A Delta filing, Reuters notes, claims that its performance measures no longer suit the “current reality.” The value of executive incentive pay, Delta insists, has declined by over half since the pandemic hit.
In Corporate America today, can’t have that. “Discretion” to the rescue!
This “discretion” works — for top execs. At Sonic Automotive, a national chain of auto dealerships, a pay deal with CEO David Smith guaranteed him grants of company stock if the company met a set of specific performance targets. Those targets became unreachable after the pandemic pummeled car sales and cost about a third of the company’s workers either lost their jobs or work hours.
CEO Smith lost nothing. Sonic’s board replaced his performance-based stock awards with options to buy Sonic shares at the company’s depressed share price. Those options now have a value of $5.2 million, over four times the value of the performance-based rewards Smith grabbed last year.
Many CEOs have pay deals that do not permit discretionary moves to make “mid-course” pay incentive changes. For worried CEOs, not a problem. Companies can simply put in place new “incentives” that enable execs to recoup whatever windfalls they may have lost when they failed to reach the original incentives. In other words: Heads CEOs win, tails they don’t lose.
All this avaricious corporate boardroom behavior most certainly merits our disgust and condemnation. But does executive pay excess, amid everything else going on right now, also merit our attention?
We have, after all, seldom entered into a summer in such a tumultuous state. We have Covid-19 cases rising. We have the worst jobless rates since the 1930s. We have police brutality finally outraging the nation into a real reckoning on racial oppression.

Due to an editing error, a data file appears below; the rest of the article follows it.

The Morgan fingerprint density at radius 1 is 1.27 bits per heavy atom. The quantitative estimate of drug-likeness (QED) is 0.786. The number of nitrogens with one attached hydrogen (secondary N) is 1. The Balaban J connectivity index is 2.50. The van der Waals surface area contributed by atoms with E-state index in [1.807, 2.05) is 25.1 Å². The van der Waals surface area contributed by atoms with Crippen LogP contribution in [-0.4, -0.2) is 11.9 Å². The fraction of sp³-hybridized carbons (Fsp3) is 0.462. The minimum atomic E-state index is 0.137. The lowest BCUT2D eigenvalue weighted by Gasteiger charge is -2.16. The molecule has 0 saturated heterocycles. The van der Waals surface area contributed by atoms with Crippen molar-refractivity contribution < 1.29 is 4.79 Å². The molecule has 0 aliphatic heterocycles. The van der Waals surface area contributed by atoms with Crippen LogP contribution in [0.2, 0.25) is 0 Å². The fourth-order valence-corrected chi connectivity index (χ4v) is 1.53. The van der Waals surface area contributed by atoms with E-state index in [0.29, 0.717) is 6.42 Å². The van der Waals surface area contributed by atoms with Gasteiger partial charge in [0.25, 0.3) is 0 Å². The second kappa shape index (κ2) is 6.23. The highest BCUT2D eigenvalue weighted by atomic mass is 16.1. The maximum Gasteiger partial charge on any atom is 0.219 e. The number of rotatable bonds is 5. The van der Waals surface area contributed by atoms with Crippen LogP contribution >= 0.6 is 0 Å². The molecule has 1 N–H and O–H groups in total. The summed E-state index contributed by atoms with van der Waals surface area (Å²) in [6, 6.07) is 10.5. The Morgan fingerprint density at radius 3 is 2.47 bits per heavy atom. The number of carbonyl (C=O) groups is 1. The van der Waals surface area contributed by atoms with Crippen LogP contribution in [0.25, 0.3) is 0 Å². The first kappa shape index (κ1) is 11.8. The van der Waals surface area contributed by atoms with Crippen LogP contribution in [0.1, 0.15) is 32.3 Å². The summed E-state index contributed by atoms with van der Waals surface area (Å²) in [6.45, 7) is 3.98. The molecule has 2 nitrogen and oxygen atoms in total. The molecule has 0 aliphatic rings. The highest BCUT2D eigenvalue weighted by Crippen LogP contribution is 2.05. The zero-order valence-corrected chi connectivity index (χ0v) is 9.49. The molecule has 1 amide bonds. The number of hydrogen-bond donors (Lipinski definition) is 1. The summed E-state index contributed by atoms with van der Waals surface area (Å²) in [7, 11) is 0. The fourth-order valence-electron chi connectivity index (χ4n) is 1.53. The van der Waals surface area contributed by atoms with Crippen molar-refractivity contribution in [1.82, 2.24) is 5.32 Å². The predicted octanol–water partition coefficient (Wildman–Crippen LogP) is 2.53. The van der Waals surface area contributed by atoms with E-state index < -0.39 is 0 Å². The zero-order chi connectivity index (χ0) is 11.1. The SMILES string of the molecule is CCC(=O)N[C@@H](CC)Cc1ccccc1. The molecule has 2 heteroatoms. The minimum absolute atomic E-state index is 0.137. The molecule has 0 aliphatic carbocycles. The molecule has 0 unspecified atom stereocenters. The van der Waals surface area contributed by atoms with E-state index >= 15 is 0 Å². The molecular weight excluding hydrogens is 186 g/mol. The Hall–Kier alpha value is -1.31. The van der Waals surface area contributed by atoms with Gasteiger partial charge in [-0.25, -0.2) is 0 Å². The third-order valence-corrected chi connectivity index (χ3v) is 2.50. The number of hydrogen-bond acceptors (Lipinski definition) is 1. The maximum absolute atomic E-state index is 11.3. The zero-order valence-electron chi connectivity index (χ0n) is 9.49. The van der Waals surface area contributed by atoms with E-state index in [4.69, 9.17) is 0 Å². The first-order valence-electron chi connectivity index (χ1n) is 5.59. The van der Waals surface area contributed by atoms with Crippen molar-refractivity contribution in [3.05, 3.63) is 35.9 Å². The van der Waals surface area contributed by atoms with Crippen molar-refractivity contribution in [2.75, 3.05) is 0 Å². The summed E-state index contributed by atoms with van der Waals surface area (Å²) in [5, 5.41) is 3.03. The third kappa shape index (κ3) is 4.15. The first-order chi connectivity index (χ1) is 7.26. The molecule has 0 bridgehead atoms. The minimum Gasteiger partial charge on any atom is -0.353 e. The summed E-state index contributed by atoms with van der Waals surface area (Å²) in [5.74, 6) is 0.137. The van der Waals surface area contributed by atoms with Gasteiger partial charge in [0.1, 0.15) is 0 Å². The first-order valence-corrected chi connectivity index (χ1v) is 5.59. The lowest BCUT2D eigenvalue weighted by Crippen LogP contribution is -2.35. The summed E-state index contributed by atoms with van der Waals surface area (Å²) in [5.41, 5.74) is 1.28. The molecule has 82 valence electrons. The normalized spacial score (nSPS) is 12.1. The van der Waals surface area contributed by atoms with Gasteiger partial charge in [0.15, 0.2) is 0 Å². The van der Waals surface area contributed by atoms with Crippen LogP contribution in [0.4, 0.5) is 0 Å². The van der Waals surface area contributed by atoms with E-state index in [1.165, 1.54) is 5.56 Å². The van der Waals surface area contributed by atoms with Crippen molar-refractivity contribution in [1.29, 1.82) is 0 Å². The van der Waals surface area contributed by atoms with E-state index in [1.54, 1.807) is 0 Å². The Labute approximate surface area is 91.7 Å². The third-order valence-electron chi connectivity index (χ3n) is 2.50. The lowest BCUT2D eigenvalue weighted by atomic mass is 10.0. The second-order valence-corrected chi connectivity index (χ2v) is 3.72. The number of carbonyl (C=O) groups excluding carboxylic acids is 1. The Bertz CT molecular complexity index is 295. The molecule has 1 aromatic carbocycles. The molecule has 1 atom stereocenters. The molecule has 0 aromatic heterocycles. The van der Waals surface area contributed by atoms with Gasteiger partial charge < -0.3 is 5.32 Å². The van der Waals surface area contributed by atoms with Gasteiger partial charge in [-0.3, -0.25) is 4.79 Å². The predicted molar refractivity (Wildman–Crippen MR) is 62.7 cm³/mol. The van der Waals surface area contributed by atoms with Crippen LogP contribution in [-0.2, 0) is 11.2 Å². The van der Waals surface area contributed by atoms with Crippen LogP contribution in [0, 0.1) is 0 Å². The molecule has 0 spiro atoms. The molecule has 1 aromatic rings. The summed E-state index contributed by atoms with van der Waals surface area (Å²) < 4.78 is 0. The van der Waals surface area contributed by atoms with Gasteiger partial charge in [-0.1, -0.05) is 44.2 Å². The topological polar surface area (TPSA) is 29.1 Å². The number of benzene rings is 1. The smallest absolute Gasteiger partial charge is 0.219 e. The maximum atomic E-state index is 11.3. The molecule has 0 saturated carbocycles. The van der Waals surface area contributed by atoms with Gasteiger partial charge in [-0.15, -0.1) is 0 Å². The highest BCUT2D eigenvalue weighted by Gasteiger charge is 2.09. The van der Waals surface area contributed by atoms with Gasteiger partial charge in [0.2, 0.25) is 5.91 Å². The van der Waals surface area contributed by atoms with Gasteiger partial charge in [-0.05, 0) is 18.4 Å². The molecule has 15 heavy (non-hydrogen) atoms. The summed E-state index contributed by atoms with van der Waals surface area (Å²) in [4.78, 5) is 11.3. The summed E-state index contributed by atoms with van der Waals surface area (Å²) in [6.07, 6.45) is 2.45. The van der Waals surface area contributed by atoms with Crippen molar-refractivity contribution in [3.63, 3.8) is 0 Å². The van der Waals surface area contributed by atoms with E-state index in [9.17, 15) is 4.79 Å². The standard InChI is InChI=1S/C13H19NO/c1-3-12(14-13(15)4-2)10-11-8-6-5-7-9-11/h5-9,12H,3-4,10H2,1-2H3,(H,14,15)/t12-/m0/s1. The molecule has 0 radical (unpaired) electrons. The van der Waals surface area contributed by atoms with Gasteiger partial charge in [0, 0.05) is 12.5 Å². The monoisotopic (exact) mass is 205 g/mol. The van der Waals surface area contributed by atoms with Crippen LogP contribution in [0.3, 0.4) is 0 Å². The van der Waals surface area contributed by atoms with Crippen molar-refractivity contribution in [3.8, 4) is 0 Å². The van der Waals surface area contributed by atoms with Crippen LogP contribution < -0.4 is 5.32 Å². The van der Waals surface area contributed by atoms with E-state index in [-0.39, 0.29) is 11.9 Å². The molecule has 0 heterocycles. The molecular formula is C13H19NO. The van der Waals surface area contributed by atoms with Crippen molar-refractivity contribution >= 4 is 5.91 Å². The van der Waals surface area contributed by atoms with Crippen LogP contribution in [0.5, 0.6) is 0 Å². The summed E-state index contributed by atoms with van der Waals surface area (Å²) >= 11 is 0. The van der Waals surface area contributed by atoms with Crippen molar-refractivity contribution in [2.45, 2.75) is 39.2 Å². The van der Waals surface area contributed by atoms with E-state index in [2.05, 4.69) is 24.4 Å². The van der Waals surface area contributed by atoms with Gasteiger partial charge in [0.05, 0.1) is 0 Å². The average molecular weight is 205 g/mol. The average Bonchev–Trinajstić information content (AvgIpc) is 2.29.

Not to mention a presidential election that could end in chaos.
So why should we bother paying much attention to still more corporate executive greed?
We really have no choice. We can’t afford to see CEO compensation as merely a distraction from more pressing concerns. CEO pay excess — the continuing corporate executive chase after grand fortune — is fueling the calamities that confront us.
The decades of corporate outsourcing and downsizing that have hollowed out the American middle class — and created an angry constituency for racist demagogues like Donald Trump to exploit — didn’t just happen. Corporate execs plotted that outsourcing and downsizing. They profited royally from it.
The personal fortunes these execs have pocketed have corrupted our politics and turned our legislatures into dysfunctional chambers that can seldom accomplish anything that doesn’t involve enhancing the financial well-being of already wealthy people.
Wealthy execs, in their haste to become ever wealthier, are even privileging their own financial futures over our health. The factories and plants they run are forcingworkers to labor without adequate protections or social distancing. The pharmaceutical firms they manage are refusing to share research clues on possible coronavirus cures for fear of losing out on incredibly lucrative patents for vaccines and treatments.
And none of this should surprise us. The outrageous rewards baked into our current executive pay systems give execs an incentive to behave outrageously. The more they exploit, the more they can pocket. We need to thrust upon Corporate America a new pay incentive structure.
One step in that direction would be quick action on legislation that leading House and Senate progressives introduced this past fall. The Tax Excessive CEO Pay Act — introduced by representatives Barbara Lee and Rashida Tlaib and senators Bernie Sanders and Elizabeth Warren — would raise the corporate tax rate on corporations that pay their top over 50 times what they pay their workers.
In 2018, 50 major U.S. corporations paid their top execs over 1,000 times what they paid their most typical workers.
We could do bolder still. We could deny government contracts and subsidies to corporations with wide gaps between executive and worker pay. Our tax dollars should not subsidize — in any way — the exploitation of working people.
Or as an excellent New York Times analysis has just put it: “For the voices of workers to be heard, the influence of the wealthy must be curbed.”